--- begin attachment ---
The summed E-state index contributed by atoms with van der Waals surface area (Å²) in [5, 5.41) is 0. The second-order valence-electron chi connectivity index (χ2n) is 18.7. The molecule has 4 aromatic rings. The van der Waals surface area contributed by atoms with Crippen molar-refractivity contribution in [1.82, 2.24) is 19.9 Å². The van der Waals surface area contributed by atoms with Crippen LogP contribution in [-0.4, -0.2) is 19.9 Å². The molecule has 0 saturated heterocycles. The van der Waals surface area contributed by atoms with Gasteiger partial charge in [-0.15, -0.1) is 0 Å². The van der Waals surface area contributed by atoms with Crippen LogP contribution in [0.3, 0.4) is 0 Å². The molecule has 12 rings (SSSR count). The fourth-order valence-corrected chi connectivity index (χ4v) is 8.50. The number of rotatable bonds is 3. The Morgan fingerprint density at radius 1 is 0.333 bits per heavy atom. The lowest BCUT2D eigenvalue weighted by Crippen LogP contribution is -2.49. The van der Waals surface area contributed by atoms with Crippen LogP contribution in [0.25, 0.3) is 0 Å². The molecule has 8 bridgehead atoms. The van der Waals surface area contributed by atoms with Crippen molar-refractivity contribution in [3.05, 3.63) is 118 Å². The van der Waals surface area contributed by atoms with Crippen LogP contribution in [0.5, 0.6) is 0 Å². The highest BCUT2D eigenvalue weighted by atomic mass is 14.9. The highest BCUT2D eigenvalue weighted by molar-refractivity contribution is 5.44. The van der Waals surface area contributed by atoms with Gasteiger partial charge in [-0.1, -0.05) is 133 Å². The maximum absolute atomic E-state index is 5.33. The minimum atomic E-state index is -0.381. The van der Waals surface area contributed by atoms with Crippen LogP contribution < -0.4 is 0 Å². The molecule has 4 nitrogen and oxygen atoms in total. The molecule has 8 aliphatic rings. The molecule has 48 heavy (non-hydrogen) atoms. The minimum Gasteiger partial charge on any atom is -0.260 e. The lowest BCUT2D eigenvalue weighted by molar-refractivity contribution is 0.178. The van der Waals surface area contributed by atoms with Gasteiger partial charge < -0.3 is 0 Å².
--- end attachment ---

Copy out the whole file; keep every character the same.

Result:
The summed E-state index contributed by atoms with van der Waals surface area (Å²) in [5, 5.41) is 0. The second-order valence-electron chi connectivity index (χ2n) is 18.7. The molecule has 4 aromatic rings. The van der Waals surface area contributed by atoms with Crippen molar-refractivity contribution in [1.82, 2.24) is 19.9 Å². The van der Waals surface area contributed by atoms with Crippen LogP contribution in [-0.4, -0.2) is 19.9 Å². The molecule has 0 saturated heterocycles. The van der Waals surface area contributed by atoms with Gasteiger partial charge in [-0.15, -0.1) is 0 Å². The van der Waals surface area contributed by atoms with Crippen LogP contribution in [0.3, 0.4) is 0 Å². The molecule has 12 rings (SSSR count). The fourth-order valence-corrected chi connectivity index (χ4v) is 8.50. The number of rotatable bonds is 3. The Morgan fingerprint density at radius 1 is 0.333 bits per heavy atom. The lowest BCUT2D eigenvalue weighted by Crippen LogP contribution is -2.49. The van der Waals surface area contributed by atoms with Crippen LogP contribution in [0.25, 0.3) is 0 Å². The molecule has 8 bridgehead atoms. The van der Waals surface area contributed by atoms with Crippen molar-refractivity contribution in [3.05, 3.63) is 118 Å². The van der Waals surface area contributed by atoms with Crippen LogP contribution in [0.5, 0.6) is 0 Å². The highest BCUT2D eigenvalue weighted by atomic mass is 14.9. The highest BCUT2D eigenvalue weighted by molar-refractivity contribution is 5.44. The van der Waals surface area contributed by atoms with Gasteiger partial charge in [-0.1, -0.05) is 133 Å². The maximum absolute atomic E-state index is 5.33. The minimum atomic E-state index is -0.381. The van der Waals surface area contributed by atoms with Crippen LogP contribution < -0.4 is 0 Å². The molecule has 4 nitrogen and oxygen atoms in total. The molecule has 8 aliphatic rings. The molecule has 48 heavy (non-hydrogen) atoms. The minimum Gasteiger partial charge on any atom is -0.260 e. The lowest BCUT2D eigenvalue weighted by molar-refractivity contribution is 0.178. The van der Waals surface area contributed by atoms with Gasteiger partial charge < -0.3 is 0 Å².